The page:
Aucঞon Fri 22 Sept 10:30am Lvl 26, 111 Eagle St, Brisbane View Fridays 10:30am-5pm & Saturdays 8am-5pm Barry Quinn 0409 828 342 Ray White Rural Brisbane *approx.

Rural Your Own 245* Acre Wilderness, 45mins* Brisbane CBD ‘Wee Mala’, Kobble Creek via Dayboro • 100ha* (245* acres) of secluded wilderness on two ঞtles • 45mins* Brisbane CBD, 45mins* airport, three road frontages • Ulঞmate wilderness country with a mix of rainforest gullies, ridge lines, seasonal creeks, waterholes and dams • A haven for mountain bike riding, horse riding, four wheel driving, bush walking and hiking • Comfortable homestead, three sheds, 5K solar, 60,000L rain water storage Escape to your own private wilderness and be back in the city before you want to be.


Aucঞon Fri 29 Sept 10:30am Lvl 26, 111 Eagle St, Brisbane View Sundays 11am Vicki Pain 0427 655 209 Dell Pain 0499 989 025 Ray White Rural Dayboro *approx.

Rural The Grandeur of Country Living… And Only 35* Minutes to Brisbane CBD ‘Vera’, 132 Foggs Road, Mount Samson, Samford Valley, SE QLD • 16.4ha* or 40* virtually all useable ex-dairy acres — ideal horse / cale facility • Stunning 516m2* homestead with an extraordinary symmetrical roofline and aenon to detail • Huge spectacular ‘Great Room’ with unique pressed metal vaulted ceilings • Addional circa 1920 restored three bedroom coage • Huge 100 year old fig tree and over 1km* of double frontage to spring fed creek • Stunning views of the valley and nearby D’Aguilar Range Naonal Park • The owners want it known they are selling in September





Aucঞon Fri 22 Sept 10:30am Lvl 26, 111 Eagle St, Brisbane View Sundays 10–11am (or by appointment) Barry Quinn 0409 828 342 Andrew Goodall 0412 093 551 Ray White Rural Brisbane *approx.


Woolstore character This apartment in the heritage-listed Winchcombe Carson Woolstores building has been renovated with modern comforts while retaining its old world charm. Covering an internal floorplan of 225sq m, the two-level apartment has multiple living areas, including a custom library. High ceilings and natural light add a sense of space, with high-quality European finishes giving the openplan design a feeling of luxury with understated elegance. On entry, timber floors and original brickwork feature walls give warmth to the character-filled lower level. The library is to the right, while a lounge is to the left. Moving to the centre of the floor is a dining room, while a living room and kitchen are to the rear. From the lounge, dining and living areas, glass sliding doors open to a central courtyard.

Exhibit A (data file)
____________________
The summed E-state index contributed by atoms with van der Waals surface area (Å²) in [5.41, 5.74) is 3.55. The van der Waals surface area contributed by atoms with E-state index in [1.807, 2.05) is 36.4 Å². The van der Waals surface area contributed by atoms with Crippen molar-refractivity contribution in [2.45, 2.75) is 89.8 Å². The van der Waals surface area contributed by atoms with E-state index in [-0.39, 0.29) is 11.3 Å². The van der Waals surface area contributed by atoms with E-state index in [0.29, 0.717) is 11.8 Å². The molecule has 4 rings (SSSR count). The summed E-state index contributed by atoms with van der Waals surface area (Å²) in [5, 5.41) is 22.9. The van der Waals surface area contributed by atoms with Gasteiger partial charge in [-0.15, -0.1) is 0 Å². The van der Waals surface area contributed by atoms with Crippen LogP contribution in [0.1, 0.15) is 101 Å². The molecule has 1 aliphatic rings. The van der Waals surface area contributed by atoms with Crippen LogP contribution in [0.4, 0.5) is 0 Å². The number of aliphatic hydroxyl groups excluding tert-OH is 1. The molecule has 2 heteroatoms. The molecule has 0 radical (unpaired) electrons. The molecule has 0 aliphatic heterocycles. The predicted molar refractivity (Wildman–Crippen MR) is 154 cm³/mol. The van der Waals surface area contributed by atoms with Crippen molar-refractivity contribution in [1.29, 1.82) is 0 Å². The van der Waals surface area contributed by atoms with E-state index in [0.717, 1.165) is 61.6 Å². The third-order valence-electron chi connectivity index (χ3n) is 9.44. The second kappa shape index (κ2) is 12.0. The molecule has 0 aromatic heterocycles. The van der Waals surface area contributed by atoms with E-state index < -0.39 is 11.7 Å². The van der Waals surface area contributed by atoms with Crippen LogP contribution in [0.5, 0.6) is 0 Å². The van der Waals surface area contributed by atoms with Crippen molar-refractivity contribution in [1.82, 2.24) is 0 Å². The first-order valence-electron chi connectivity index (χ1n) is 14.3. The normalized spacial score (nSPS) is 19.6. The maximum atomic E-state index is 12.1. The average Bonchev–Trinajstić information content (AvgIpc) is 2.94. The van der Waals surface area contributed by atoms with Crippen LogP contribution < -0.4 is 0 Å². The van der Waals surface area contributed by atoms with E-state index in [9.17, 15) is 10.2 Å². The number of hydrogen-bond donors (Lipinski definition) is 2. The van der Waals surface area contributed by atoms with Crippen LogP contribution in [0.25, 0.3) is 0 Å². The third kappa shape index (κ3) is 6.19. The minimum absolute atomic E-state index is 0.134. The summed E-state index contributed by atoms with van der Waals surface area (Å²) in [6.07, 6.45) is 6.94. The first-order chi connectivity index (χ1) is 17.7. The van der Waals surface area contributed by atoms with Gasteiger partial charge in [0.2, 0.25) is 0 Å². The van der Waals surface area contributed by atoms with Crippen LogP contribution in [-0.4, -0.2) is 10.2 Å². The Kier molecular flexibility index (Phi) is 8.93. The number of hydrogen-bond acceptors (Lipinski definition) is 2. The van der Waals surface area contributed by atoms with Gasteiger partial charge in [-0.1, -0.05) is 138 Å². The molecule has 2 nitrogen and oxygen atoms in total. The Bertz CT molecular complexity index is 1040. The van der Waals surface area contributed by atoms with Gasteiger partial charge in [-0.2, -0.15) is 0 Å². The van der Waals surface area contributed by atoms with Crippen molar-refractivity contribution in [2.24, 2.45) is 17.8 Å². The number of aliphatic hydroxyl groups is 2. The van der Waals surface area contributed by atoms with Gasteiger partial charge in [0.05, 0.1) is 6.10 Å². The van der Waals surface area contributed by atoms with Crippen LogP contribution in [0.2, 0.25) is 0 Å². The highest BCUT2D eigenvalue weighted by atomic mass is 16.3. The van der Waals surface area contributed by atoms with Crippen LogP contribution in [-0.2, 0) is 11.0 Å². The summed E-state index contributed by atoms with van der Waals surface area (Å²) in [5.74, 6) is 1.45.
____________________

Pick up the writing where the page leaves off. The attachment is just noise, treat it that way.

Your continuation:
Back inside, a bedroom and powder room complete the lower floor. Upstairs, two more bedrooms are off a family room. One of these bedrooms is serviced by a bathroom with a claw foot tub while the other, the main, has a custom-built, walk-in wardrobe and an ensuite. Bedrooms have airconditioning and ceiling fans. The apartment includes one parking space.

TENERIFFE 92/54 Vernon Tce Unit: 225sq m Inspect: By appointment Agent: Simon Petrie, Ray White New Farm; ph: 3254 1022 or 0439 668 867 Auction: Level 26, 111 Eagle St, Brisbane, Fri, Sep 15, from 10am

GRANDDESIGN Awarding wining architect Brian Donovan invigorates the perfect Queensland lifestyle.

HAMILTON 34 Mullens Street

INSPECT Contact Agent